Research at the Schnell Lab

 

We work at the interface between biophysical chemistry, mathematical and computational biology, and pathophysiology.  Our primary research interest is to use mathematical, computational, and statistical methods to design optimal procedures and experiments that allows us to quantitatively measure and analyze biological data. Measurements in biology matter to us. Our research is in the science of measurement in biology: biometrology. Accurate and reliable measurements are one of the foundations of high-quality research, leading to rigorous, reproducible and robust scientific results.

 

Much of our work focuses on enzyme catalyzed reactions, and protein aggregation and fibrillation. Aberrant  protein aggregation is the underlying cause of many protein folding diseases, such as diabetes, cystic fibrosis, Alzheimer's, Parkinson's and Huntington's disease, and cataract. Protein folding diseases are triggered by the inability of the cells to cope with inherited misfolding-prone proteins, aging, metabolic stress, or environmental stress. Through a multidisciplinary approach and application of state-of-the-art chemical kinetics, mathematical and computational modeling , and scientific computing, the Schnell lab hopes to gain critical insights into protein aggregation and build a comprehensive understanding of protein folding diseases. Our work is strictly theoretical, but we maintain a close coupling between experimental work and modeling results with our collaborators at the University of Michigan, across the USA, and abroad.

 

Although our primary research interest is applying biometrology to enzyme kinetics and aberrant protein aggregation, we are also part of collaborative project that investigate complex physiological systems comprising many interacting components, where modeling and theory may aid in the identification of the key mechanisms underlying the behavior of the system as a whole.

Reproducibility and chemometrics of enzyme catalyzed reactions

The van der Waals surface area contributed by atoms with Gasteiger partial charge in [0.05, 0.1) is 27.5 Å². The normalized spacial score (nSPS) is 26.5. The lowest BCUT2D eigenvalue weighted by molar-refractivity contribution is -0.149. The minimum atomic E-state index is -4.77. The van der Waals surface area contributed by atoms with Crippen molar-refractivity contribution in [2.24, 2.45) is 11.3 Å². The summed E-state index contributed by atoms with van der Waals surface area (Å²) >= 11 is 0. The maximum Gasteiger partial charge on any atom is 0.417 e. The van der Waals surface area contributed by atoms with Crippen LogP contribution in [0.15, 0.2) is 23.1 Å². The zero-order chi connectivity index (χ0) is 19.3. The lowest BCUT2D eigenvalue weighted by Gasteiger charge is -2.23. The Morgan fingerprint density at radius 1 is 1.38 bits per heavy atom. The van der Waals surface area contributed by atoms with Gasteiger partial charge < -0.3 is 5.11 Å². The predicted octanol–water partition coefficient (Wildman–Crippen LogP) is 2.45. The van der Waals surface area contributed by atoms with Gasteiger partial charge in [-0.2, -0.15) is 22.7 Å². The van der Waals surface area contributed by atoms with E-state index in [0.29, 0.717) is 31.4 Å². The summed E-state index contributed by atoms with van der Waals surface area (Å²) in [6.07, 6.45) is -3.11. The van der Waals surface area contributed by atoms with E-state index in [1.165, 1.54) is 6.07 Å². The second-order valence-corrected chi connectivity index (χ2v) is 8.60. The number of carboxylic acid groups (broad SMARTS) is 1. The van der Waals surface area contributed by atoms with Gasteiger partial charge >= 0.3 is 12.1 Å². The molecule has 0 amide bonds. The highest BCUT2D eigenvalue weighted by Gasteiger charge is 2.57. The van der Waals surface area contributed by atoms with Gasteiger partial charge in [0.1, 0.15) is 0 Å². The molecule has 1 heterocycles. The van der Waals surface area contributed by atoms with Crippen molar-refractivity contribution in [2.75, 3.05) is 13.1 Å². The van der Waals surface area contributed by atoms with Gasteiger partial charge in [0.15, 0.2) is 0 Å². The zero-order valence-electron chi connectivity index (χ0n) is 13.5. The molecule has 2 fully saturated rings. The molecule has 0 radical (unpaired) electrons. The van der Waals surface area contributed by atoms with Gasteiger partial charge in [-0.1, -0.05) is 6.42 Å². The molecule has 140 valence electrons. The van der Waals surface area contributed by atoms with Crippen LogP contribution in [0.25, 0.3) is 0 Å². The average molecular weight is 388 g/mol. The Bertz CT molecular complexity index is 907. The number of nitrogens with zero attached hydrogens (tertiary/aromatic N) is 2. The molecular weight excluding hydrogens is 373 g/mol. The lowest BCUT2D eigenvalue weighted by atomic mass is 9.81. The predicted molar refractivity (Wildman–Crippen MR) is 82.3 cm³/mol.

One of the key objectives of our research is to create suitable standards and methodologies to measure the rates of enzyme catalyzed reactions.  Reproducibility is central to scientific credibility. Dr. Schnell is a member of the Standards for Reporting Enzymology Data (STREDA) commission. STRENDA was constituted under the auspices of the Beilstein-Institut and its foundation. The STRENDA Commission has developed STRENDA Guidelines to compare, evaluate, interpret and reproduce enzyme assay experiments. However,  accurate reporting and sound peer-review do not by themselves guarantee the reproducibility of scientific results. One of the leading causes of poor reproducibility is limited research efforts in measurement science in enzyme kinetics.

We are developing new ways to assess the reproducibility of quantitative estimates of kinetics parameters of enzyme catalyzed reactions by:

  • Developing and implementing of mathematical, computational, and statistical methods to identify and characterize reaction mechanisms.
  • Investigating and testing performance design of experiments or standards to quantify, interpret and analyze time course and initial rate data.
  • Developing of new algorithms and software to analyze the results of enzyme assays.

In this area, we collaborate with our colleagues from the STRENDA Commission in this research effort.

Characterization of aggregation reactions and amyloid formation

It is increasingly clear that peptides and proteins are inherently susceptible to aggregation and amyloid formation, and that these processes directly or indirectly underlie pathological events associated with numerous protein folding diseases.   Using chemical kinetic theory, we are investigating  the principal molecular events in the process of aggregation and the effects of inhibitors of amyloid fibrillogenesis. Determining protein folding reaction mechanisms is of paramount importance to develop drug targets to control protein folding diseases.

In this area, our laboratory collaborates with members of the University of Michigan Protein Folding Initiative, including Henry L. Paulson, James Bardwell, Ursula Jakob, and Andrew P. Lieberman (University of Michigan Medical School)

Morphogenesis of the intestine and neural crest cell development

The huge surface area of the intestine is critical for its efficient function in nutrient absorption, but little is known about how intestinal cell differentiation occurs and how intestinal surface area is generated in the fetus.

In collaboration with Deborah Gumucio and Linda Samuelson, (University of Michigan Medical School) we are investigating the morphological and molecular processes that occur in the early mouse intestine and are required for the establishment of intestinal crypt, absorptive surface and intestinal length. The work could suggest therapeutic strategies for infants diagnosed with short bowel syndrome in utero or perinatally.